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Monday, June 28, 2010

Robert Randolph and The Family Band w/ Kings Go Forth @ Summerfest

June 27, 2010

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It was retro night at Summerfest’s Brigg’s and Stratton stage Sunday night, with two heavy hitting revival acts, Kings Go Forth and Robert Randolph and The Family Band, competing to see who could get the crowd moving. Both succeeded.

Kings Go Forth assuredly enjoyed the best summer from a Milwaukee-based band last year, releasing their debut, The Outsiders Are Back, on David Byrne’s label Luaka Bop. So, it was fitting to see them atop a Summerfest main stage, where they wooed existing fans and garnered many new ones. If there ever was an argument that more local groups should open for headliners, it was on stage Sunday night. The ten-piece ensemble sounded refreshing despite their foundation in ’70s soul.

On a night lead singer Black Wolf declared Milwaukee the world’s new soul capital, it seemed like a struggle to pick up the audience from just bopping their heads on the benches. Wolf and company would eventually succeed, however, bringing them to their feet while burning through “Now We’re Gone,” showing off their pitch-perfect three-part harmonies on “High on Your Love,” and closing their set with their biggest hit, “One Day.” If these guys weren’t winning over the crowd with their music, it must have been with their uncanny enthusiasm. Wolf strutted across the stage like a man possessed, pointing out people and saying, “I see you.” We see you, too. And we like what we see.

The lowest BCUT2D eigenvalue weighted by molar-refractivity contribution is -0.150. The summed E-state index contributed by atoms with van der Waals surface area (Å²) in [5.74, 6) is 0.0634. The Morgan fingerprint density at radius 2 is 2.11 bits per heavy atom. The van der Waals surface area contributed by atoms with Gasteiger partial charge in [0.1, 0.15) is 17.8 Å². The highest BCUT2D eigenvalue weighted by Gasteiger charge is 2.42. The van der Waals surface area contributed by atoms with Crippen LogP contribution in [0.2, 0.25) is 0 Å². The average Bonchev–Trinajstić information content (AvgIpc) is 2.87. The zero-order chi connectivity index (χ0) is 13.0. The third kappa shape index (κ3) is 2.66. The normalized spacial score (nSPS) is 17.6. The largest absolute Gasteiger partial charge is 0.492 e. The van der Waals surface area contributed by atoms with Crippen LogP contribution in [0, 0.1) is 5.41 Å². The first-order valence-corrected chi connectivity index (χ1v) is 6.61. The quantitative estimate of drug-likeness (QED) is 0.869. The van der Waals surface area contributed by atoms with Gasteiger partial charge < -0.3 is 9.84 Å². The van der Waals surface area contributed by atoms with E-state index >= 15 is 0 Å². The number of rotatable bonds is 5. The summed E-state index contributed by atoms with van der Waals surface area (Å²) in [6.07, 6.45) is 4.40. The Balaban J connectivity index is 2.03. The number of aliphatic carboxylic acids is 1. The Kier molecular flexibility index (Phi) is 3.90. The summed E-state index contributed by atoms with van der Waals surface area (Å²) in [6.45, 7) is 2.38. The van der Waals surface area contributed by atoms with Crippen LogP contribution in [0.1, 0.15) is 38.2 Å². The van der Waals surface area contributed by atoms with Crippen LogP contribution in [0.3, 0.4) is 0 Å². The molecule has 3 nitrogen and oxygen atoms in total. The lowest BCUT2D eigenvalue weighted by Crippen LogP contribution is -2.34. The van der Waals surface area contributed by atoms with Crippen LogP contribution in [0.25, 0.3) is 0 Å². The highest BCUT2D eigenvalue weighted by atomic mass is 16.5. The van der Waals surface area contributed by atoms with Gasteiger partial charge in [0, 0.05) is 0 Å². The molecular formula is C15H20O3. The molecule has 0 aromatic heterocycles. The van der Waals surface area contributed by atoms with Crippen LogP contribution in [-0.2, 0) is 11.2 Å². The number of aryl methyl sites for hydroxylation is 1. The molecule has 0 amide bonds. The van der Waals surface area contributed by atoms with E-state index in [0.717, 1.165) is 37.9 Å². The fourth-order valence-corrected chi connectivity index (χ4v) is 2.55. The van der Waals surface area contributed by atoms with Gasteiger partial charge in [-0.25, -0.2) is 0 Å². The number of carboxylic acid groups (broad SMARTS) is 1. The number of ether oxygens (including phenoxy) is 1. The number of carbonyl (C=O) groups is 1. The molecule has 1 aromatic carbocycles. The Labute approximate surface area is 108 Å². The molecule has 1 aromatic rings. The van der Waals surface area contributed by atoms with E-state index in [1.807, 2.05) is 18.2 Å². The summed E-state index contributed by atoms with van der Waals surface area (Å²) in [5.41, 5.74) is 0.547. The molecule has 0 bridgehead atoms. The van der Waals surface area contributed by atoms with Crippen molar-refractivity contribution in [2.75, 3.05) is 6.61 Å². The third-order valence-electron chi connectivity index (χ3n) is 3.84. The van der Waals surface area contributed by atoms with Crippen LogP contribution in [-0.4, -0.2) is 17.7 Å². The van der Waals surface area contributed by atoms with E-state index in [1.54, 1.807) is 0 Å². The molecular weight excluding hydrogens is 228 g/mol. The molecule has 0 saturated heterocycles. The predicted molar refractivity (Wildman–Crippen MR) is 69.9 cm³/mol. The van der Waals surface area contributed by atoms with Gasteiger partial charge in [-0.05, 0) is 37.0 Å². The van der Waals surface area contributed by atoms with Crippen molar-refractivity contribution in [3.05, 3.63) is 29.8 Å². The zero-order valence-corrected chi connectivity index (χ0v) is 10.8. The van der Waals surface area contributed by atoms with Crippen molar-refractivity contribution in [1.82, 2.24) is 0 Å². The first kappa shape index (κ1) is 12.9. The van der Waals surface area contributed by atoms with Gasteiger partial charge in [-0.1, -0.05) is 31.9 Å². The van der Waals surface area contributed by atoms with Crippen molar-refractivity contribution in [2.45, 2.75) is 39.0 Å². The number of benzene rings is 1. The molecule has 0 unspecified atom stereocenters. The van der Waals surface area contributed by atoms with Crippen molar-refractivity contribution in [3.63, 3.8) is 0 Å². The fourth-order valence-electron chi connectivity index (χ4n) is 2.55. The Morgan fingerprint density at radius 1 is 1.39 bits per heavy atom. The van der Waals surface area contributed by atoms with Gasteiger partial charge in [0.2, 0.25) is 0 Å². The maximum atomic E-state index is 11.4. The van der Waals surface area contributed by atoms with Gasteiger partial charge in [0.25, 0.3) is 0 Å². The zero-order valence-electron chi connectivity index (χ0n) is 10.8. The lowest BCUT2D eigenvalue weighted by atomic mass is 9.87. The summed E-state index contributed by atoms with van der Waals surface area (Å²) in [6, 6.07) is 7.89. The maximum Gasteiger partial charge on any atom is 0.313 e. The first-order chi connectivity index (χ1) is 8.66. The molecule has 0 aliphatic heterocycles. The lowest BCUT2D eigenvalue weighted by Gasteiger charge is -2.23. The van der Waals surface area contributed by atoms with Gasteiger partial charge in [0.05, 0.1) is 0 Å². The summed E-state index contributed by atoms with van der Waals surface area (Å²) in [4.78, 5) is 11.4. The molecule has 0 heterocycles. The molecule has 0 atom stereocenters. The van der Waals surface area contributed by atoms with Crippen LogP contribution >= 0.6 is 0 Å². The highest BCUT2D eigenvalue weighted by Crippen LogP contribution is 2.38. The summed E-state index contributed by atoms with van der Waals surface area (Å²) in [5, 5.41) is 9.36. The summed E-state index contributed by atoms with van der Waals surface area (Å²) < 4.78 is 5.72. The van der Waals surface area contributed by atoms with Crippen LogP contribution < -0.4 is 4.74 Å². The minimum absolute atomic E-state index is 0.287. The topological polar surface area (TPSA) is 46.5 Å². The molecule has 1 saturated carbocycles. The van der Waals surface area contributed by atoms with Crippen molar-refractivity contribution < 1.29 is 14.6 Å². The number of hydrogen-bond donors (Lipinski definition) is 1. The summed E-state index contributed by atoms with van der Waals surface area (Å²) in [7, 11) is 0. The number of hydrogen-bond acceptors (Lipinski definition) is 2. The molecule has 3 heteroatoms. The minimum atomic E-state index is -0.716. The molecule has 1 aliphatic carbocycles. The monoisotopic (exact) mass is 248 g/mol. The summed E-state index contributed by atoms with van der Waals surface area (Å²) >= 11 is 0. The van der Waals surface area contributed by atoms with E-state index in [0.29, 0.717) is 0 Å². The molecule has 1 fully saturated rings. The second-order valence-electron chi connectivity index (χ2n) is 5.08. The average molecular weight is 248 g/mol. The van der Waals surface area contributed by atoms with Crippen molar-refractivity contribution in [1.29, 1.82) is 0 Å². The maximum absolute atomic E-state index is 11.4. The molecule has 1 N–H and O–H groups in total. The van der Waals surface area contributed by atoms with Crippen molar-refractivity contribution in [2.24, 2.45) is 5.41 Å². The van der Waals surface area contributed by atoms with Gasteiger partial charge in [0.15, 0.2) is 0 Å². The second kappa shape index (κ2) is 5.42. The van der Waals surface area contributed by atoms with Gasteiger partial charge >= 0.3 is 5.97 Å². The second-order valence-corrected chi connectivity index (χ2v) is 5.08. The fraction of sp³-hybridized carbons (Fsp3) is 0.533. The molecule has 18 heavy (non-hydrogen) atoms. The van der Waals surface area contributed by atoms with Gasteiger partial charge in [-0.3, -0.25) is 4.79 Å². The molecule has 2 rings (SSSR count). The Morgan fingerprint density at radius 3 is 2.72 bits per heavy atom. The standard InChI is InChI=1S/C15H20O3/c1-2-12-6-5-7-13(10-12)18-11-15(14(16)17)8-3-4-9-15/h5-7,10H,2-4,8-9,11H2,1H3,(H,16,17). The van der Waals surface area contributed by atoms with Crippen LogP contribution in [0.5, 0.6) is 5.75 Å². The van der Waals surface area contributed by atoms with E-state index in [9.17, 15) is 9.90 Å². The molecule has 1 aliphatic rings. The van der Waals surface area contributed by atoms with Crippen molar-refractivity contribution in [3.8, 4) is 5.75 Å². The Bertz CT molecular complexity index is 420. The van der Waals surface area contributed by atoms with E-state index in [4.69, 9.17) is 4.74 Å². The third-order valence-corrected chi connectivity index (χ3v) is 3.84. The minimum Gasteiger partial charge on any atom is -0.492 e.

Robert Randolph followed with an impressive set that mainly flaunted his pedal steel chops. Nobody else makes the pedal steel look as cool as Randolph. Firing through blues riffs, he evokes guitar masters Stevie Ray Vaughan and Jimi Hendrix.

Whether it’s getting the crowd to do his favorite dance move or sitting back on his seat and clapping his hands and feet simultaneously in the air, Randolph was engaged throughout the show. Though the jam band influence was unmistakable as he stretched songs out for ages, his hit single “Ain’t Nothing Wrong With That” diverged from that enduring structure and was ripped through quickly and most satisfyingly. One let down, however, was the absence of his live staple “Shake Your Hips” from the set, meaning the normal cavalcade of women in the audience didn’t get a chance to shake it up on stage. Oh well, there was enough dancing off-stage to suffice.

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